Poll shows the majority of Coloradans support government intervention on health care


Eli Kirshbaum


According to results from the Colorado Health Foundation (CHF)’s recently released annual Pulse Poll, 80% of Coloradans support government intervention for lowering the cost of health care in the state. 

Of this 80%, 59% said they strongly support such interventions, while 21% said they’re somewhat supportive. Only 14% were in opposition.


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Image; Colorado Health Foundation


According to Gov. Jared Polis’s senior health policy advisor, Elisabeth Arenales, the currently-underway Colorado Option initiative will align with this public opinion and reduce the base cost of health care in the state.

At a recent webinar hosted by Colorado Healthcare Strategy and Management (CHSM), Arenales said:

“The reinsurance program has been incredibly effective, but it doesn’t actually lower the underlying cost of care … The Colorado Option starts the hard work of seeing what we can do to lower the actual cost of care in the state of Colorado.”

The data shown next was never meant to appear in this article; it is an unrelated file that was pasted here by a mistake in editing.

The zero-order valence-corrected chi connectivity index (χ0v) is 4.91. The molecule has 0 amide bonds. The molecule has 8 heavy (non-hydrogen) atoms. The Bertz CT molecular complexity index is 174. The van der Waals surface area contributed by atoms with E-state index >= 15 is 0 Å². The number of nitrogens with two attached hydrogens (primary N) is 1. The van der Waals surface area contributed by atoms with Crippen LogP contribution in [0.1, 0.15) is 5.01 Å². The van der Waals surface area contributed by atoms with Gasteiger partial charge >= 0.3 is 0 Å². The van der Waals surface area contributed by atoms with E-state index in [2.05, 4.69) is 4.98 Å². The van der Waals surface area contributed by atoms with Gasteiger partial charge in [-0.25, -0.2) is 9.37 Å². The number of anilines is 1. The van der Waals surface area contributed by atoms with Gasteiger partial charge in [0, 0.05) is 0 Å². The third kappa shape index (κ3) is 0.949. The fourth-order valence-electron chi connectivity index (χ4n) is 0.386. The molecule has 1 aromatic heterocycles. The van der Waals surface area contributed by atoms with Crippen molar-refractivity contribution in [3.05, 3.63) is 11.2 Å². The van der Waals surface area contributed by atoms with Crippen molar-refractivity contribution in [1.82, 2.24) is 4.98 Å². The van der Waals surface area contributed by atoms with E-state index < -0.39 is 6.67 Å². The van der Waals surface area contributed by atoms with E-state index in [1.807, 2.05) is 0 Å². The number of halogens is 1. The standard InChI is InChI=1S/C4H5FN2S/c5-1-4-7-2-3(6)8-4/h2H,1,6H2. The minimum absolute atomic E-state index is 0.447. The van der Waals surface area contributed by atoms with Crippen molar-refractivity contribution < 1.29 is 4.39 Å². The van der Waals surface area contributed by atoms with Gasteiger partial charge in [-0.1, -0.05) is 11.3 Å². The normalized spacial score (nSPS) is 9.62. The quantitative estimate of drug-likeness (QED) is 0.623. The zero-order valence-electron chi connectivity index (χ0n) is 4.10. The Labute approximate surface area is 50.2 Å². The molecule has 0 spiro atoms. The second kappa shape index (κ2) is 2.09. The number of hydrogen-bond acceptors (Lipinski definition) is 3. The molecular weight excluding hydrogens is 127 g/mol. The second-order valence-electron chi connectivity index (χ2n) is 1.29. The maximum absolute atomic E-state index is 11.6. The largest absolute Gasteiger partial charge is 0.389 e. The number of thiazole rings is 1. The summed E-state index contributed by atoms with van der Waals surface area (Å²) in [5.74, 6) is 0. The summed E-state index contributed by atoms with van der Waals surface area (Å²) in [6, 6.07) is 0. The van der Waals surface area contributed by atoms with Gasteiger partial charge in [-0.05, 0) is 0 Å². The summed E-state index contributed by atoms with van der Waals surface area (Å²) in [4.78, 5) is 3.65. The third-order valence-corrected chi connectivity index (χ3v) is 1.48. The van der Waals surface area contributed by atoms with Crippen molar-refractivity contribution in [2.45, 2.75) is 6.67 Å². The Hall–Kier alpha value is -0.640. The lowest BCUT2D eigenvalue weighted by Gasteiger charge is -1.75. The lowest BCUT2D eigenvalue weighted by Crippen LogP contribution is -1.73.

The poll results also showed 83% of Coloradans support providing more state-funded mental health and substance use services in the state. Of these respondents, 56% were in strong support and 27% were somewhat supportive.

Rep. Dafna Michaelson Jenet, chair of the House Public and Behavioral Health Committee, told State of Reform in June that Colorado made significant headway on mental health support this year. HB 21-1068, which the governor signed in July, will require health plans to cover one annual mental health exam for enrollees. 

She also said SB 21-154, which provides funding to prepare Colorado for the nationwide implementation of the 988 suicide prevention lifeline, was a key accomplishment this year in supporting Coloradans’ mental health.

In addition, the state is currently developing its new Behavioral Health Administration after passing HB 21-1097 this session.